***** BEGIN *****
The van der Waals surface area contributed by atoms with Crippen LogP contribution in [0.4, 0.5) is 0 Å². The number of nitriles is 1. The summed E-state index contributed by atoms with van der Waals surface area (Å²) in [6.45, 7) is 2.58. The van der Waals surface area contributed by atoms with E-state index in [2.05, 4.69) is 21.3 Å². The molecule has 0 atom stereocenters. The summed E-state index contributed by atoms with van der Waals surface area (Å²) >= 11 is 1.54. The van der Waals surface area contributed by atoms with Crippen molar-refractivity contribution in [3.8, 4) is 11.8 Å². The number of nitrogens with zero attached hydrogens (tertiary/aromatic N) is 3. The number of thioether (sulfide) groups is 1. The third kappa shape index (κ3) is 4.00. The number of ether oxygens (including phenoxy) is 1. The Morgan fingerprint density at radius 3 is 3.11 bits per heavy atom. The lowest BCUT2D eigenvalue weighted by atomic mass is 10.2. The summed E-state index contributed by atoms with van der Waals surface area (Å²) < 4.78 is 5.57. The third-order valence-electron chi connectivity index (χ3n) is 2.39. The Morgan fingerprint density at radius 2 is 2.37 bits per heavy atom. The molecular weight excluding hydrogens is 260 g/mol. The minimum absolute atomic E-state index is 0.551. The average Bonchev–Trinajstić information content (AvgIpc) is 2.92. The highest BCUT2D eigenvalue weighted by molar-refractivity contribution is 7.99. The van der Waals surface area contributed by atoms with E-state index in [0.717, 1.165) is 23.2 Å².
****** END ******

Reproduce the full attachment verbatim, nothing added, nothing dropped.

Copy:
The van der Waals surface area contributed by atoms with Crippen LogP contribution in [0.4, 0.5) is 0 Å². The number of nitriles is 1. The summed E-state index contributed by atoms with van der Waals surface area (Å²) in [6.45, 7) is 2.58. The van der Waals surface area contributed by atoms with E-state index in [2.05, 4.69) is 21.3 Å². The molecule has 0 atom stereocenters. The summed E-state index contributed by atoms with van der Waals surface area (Å²) >= 11 is 1.54. The van der Waals surface area contributed by atoms with Crippen molar-refractivity contribution in [3.8, 4) is 11.8 Å². The number of nitrogens with zero attached hydrogens (tertiary/aromatic N) is 3. The number of thioether (sulfide) groups is 1. The third kappa shape index (κ3) is 4.00. The number of ether oxygens (including phenoxy) is 1. The Morgan fingerprint density at radius 3 is 3.11 bits per heavy atom. The lowest BCUT2D eigenvalue weighted by atomic mass is 10.2. The summed E-state index contributed by atoms with van der Waals surface area (Å²) < 4.78 is 5.57. The third-order valence-electron chi connectivity index (χ3n) is 2.39. The Morgan fingerprint density at radius 2 is 2.37 bits per heavy atom. The molecular weight excluding hydrogens is 260 g/mol. The minimum absolute atomic E-state index is 0.551. The average Bonchev–Trinajstić information content (AvgIpc) is 2.92. The highest BCUT2D eigenvalue weighted by molar-refractivity contribution is 7.99. The van der Waals surface area contributed by atoms with E-state index in [0.717, 1.165) is 23.2 Å².